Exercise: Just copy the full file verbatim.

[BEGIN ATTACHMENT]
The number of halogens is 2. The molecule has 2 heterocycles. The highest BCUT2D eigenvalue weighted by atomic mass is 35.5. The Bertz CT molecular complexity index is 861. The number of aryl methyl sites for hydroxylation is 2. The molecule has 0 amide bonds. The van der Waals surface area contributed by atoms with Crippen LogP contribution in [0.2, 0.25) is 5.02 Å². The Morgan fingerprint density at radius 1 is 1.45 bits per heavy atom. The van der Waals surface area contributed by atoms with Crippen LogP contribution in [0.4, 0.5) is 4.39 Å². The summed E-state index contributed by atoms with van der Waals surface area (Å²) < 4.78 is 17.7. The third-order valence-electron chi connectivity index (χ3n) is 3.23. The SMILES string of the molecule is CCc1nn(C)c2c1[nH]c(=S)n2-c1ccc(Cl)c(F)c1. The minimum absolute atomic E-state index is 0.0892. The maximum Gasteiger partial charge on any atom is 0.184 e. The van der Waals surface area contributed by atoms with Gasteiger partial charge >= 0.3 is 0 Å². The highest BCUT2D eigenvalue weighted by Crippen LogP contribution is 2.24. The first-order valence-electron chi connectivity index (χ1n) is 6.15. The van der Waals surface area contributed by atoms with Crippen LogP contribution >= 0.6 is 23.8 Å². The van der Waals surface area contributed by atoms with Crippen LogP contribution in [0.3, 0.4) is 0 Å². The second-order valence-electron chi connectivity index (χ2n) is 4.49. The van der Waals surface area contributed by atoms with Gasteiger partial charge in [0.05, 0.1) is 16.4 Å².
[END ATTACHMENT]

The number of halogens is 2. The molecule has 2 heterocycles. The highest BCUT2D eigenvalue weighted by atomic mass is 35.5. The Bertz CT molecular complexity index is 861. The number of aryl methyl sites for hydroxylation is 2. The molecule has 0 amide bonds. The van der Waals surface area contributed by atoms with Crippen LogP contribution in [0.2, 0.25) is 5.02 Å². The Morgan fingerprint density at radius 1 is 1.45 bits per heavy atom. The van der Waals surface area contributed by atoms with Crippen LogP contribution in [0.4, 0.5) is 4.39 Å². The summed E-state index contributed by atoms with van der Waals surface area (Å²) < 4.78 is 17.7. The third-order valence-electron chi connectivity index (χ3n) is 3.23. The SMILES string of the molecule is CCc1nn(C)c2c1[nH]c(=S)n2-c1ccc(Cl)c(F)c1. The minimum absolute atomic E-state index is 0.0892. The maximum Gasteiger partial charge on any atom is 0.184 e. The van der Waals surface area contributed by atoms with Gasteiger partial charge >= 0.3 is 0 Å². The highest BCUT2D eigenvalue weighted by Crippen LogP contribution is 2.24. The first-order valence-electron chi connectivity index (χ1n) is 6.15. The van der Waals surface area contributed by atoms with Crippen LogP contribution >= 0.6 is 23.8 Å². The van der Waals surface area contributed by atoms with Crippen LogP contribution in [0.3, 0.4) is 0 Å². The second-order valence-electron chi connectivity index (χ2n) is 4.49. The van der Waals surface area contributed by atoms with Gasteiger partial charge in [0.05, 0.1) is 16.4 Å².